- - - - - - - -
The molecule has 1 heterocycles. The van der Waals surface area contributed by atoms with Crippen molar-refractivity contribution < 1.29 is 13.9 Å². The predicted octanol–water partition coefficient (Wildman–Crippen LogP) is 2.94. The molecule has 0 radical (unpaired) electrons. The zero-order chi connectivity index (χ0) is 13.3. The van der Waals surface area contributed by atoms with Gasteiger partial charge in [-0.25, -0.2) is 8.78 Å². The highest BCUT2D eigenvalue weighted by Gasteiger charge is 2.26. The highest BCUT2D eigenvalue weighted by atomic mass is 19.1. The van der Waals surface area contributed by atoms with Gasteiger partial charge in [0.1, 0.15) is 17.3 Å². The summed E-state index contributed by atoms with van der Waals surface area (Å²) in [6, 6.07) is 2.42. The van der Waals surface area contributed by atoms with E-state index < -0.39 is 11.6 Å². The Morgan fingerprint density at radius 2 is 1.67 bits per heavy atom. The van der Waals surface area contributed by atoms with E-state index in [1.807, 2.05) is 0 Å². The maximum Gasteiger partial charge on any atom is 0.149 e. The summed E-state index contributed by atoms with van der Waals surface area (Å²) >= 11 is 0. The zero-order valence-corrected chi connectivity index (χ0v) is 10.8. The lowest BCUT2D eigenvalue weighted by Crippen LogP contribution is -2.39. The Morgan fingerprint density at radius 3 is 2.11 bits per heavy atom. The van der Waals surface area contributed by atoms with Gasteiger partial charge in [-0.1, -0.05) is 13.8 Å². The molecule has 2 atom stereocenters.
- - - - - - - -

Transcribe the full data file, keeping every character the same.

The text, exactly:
The molecule has 1 heterocycles. The van der Waals surface area contributed by atoms with Crippen molar-refractivity contribution < 1.29 is 13.9 Å². The predicted octanol–water partition coefficient (Wildman–Crippen LogP) is 2.94. The molecule has 0 radical (unpaired) electrons. The zero-order chi connectivity index (χ0) is 13.3. The van der Waals surface area contributed by atoms with Gasteiger partial charge in [-0.25, -0.2) is 8.78 Å². The highest BCUT2D eigenvalue weighted by Gasteiger charge is 2.26. The highest BCUT2D eigenvalue weighted by atomic mass is 19.1. The van der Waals surface area contributed by atoms with Gasteiger partial charge in [0.1, 0.15) is 17.3 Å². The summed E-state index contributed by atoms with van der Waals surface area (Å²) in [6, 6.07) is 2.42. The van der Waals surface area contributed by atoms with E-state index < -0.39 is 11.6 Å². The Morgan fingerprint density at radius 2 is 1.67 bits per heavy atom. The van der Waals surface area contributed by atoms with E-state index in [1.807, 2.05) is 0 Å². The maximum Gasteiger partial charge on any atom is 0.149 e. The summed E-state index contributed by atoms with van der Waals surface area (Å²) >= 11 is 0. The zero-order valence-corrected chi connectivity index (χ0v) is 10.8. The lowest BCUT2D eigenvalue weighted by Crippen LogP contribution is -2.39. The Morgan fingerprint density at radius 3 is 2.11 bits per heavy atom. The van der Waals surface area contributed by atoms with Gasteiger partial charge in [-0.1, -0.05) is 13.8 Å². The molecule has 2 atom stereocenters.